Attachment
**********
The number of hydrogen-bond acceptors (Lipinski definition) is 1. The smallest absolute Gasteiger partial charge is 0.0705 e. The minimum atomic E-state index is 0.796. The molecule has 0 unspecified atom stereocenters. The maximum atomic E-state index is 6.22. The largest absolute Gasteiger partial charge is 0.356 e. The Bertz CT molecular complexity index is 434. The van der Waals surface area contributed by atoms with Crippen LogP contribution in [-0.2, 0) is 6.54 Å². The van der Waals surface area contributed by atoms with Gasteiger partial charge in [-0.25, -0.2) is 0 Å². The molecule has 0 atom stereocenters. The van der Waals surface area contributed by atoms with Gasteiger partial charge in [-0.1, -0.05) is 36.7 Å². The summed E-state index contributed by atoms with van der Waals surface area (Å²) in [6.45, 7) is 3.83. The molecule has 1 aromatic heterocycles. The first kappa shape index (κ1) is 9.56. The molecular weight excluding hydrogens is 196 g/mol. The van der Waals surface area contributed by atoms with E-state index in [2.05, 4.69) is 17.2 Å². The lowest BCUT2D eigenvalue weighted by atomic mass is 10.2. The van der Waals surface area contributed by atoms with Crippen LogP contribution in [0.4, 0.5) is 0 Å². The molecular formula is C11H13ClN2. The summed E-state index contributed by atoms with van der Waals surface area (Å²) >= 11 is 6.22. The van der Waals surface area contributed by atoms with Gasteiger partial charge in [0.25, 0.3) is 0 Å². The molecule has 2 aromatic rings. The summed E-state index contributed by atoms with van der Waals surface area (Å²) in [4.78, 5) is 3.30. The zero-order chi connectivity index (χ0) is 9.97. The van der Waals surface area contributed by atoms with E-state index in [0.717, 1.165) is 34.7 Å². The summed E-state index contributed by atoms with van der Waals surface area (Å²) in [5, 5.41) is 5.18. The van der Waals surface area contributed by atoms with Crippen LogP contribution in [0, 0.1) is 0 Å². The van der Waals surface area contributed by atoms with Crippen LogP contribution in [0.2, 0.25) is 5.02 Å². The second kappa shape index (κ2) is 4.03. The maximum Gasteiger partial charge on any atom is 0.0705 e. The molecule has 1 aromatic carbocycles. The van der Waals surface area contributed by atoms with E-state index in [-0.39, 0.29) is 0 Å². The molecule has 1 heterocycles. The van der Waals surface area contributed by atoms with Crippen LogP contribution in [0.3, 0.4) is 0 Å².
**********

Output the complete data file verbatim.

The number of hydrogen-bond acceptors (Lipinski definition) is 1. The smallest absolute Gasteiger partial charge is 0.0705 e. The minimum atomic E-state index is 0.796. The molecule has 0 unspecified atom stereocenters. The maximum atomic E-state index is 6.22. The largest absolute Gasteiger partial charge is 0.356 e. The Bertz CT molecular complexity index is 434. The van der Waals surface area contributed by atoms with Crippen LogP contribution in [-0.2, 0) is 6.54 Å². The van der Waals surface area contributed by atoms with Gasteiger partial charge in [-0.25, -0.2) is 0 Å². The molecule has 0 atom stereocenters. The van der Waals surface area contributed by atoms with Gasteiger partial charge in [-0.1, -0.05) is 36.7 Å². The summed E-state index contributed by atoms with van der Waals surface area (Å²) in [6.45, 7) is 3.83. The molecule has 1 aromatic heterocycles. The first kappa shape index (κ1) is 9.56. The molecular weight excluding hydrogens is 196 g/mol. The van der Waals surface area contributed by atoms with E-state index in [2.05, 4.69) is 17.2 Å². The lowest BCUT2D eigenvalue weighted by atomic mass is 10.2. The van der Waals surface area contributed by atoms with Crippen LogP contribution in [0.4, 0.5) is 0 Å². The molecular formula is C11H13ClN2. The summed E-state index contributed by atoms with van der Waals surface area (Å²) >= 11 is 6.22. The van der Waals surface area contributed by atoms with Gasteiger partial charge in [0.25, 0.3) is 0 Å². The molecule has 2 aromatic rings. The summed E-state index contributed by atoms with van der Waals surface area (Å²) in [4.78, 5) is 3.30. The zero-order chi connectivity index (χ0) is 9.97. The van der Waals surface area contributed by atoms with E-state index in [0.717, 1.165) is 34.7 Å². The summed E-state index contributed by atoms with van der Waals surface area (Å²) in [5, 5.41) is 5.18. The van der Waals surface area contributed by atoms with Crippen LogP contribution in [0, 0.1) is 0 Å². The van der Waals surface area contributed by atoms with Crippen LogP contribution in [0.2, 0.25) is 5.02 Å². The second kappa shape index (κ2) is 4.03. The maximum Gasteiger partial charge on any atom is 0.0705 e. The molecule has 1 aromatic carbocycles. The van der Waals surface area contributed by atoms with E-state index in [-0.39, 0.29) is 0 Å². The molecule has 1 heterocycles. The van der Waals surface area contributed by atoms with Crippen LogP contribution in [0.3, 0.4) is 0 Å².